Tuesday, June 12, 2007

To Secretary of the U.S. Senate, Nancy Erickson who had the staff of the Historical Office send me a gratis copy of the newly issued Volume XIX of the Executive Sessions of The Senate Foreign Relations Committee -1967. An important year, and the volume reflects closed session discussions and testimony on such topics as the Glassboro summit, strategic arms control, the Six Day War and Johnson administration policy in Vietnam.

Primary sources like this along with FRUS are the bread and butter of American diplomatic history.

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Ironically, you write “Primary sources like this along with FRUS are the bread and butter of American diplomatic history” on the very day that I signed off from H-Net’s H-Diplo List. I’ve posted there off and on about the National Archives and Records Administration (NARA) for six years now, using my past experiences as a federal archivist to comment on the challenges of releasing Richard Nixon’s tapes and other records. As you know, I once worked for 14 years as a NARA employee, screening Nixon’s tapes to see what could be released to the public. My late twin sister also once worked as a senior archivist at NARA, in another unit, its declassification division. Her specialty was declassifying State Department records. Many NARA archivists have graduate degrees in history, as I’ve mentioned in a number of forums.

I left H-Diplo yesterday because my posts rarely triggered any responses. Although I was one of the few people posting there with a government rather than an academic background, there seemed no point in my continuing to post there. I couldn’t trigger the dialogue that would have made it worthwhile. Occasionally, someone might respond to one of my posts by asking if they could access online what NARA had announced for release. But that was pretty well it, as far as responses went. More so than with any other executive branch agency, historians’ interest in NARA does not seem to go beyond what the agency says in its press releases.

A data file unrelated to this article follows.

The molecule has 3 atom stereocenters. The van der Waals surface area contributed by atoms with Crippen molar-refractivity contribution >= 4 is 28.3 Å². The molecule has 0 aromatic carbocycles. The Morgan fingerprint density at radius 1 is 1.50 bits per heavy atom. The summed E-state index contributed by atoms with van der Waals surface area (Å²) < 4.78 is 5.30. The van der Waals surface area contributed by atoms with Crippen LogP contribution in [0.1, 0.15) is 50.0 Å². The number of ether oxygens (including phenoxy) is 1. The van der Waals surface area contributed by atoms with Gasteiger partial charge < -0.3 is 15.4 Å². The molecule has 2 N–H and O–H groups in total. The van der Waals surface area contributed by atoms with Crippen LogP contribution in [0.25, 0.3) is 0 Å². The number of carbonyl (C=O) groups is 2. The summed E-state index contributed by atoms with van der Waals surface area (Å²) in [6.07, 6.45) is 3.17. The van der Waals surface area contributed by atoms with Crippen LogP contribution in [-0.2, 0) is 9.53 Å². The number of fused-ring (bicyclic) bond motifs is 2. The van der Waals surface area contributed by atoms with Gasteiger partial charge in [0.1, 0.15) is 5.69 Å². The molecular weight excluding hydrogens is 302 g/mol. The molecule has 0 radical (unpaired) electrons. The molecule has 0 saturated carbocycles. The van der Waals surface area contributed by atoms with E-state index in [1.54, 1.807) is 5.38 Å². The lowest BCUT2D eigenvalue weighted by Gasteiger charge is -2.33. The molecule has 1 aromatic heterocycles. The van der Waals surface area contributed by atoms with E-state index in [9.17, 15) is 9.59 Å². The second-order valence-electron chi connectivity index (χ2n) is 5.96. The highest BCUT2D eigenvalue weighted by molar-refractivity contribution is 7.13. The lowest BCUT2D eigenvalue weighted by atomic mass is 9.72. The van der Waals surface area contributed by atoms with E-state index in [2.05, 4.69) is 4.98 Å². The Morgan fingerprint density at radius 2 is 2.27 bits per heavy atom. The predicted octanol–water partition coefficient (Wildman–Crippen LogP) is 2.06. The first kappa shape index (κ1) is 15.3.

But apply balancing tests, coordinating disclosure and releasing information can be challenging, at NARA and at other agencies. Occasionally, conflicts erupt and trigger a news story. You may recall the article by Tim Weiner in the New York Times in April 9, 1998 about strongly worded protests in a State Department historians’ advisory committee report on the FRUS series.

Clearly, releasing government records is a complex process with many competing dynamics to juggle. But in every forum I've looked at (H-net, History News Network, historians’ blogs), scholars tend to come across as very passive on archival issues. You once suggested that they don’t have time to educate themselves about laws, regulations, archival processes. That may be part of the problem but there must be more to it than that. It’s easy enough to read news stories in the major newspapers and to gain some sense of the issues. Or simply to stop and think about basic human psychology (“if these were records of my decades long career, what might happen if outsiders asked for access to them in order to study and analyze my decisions and actions?”). Although I don’t know all the reasons for the passivity or indifference in the historical community, I now accept that it is nearly universal. I’ve come to understand that NARA has users but no real constituency willing to advocate knowledgeably on its behalf.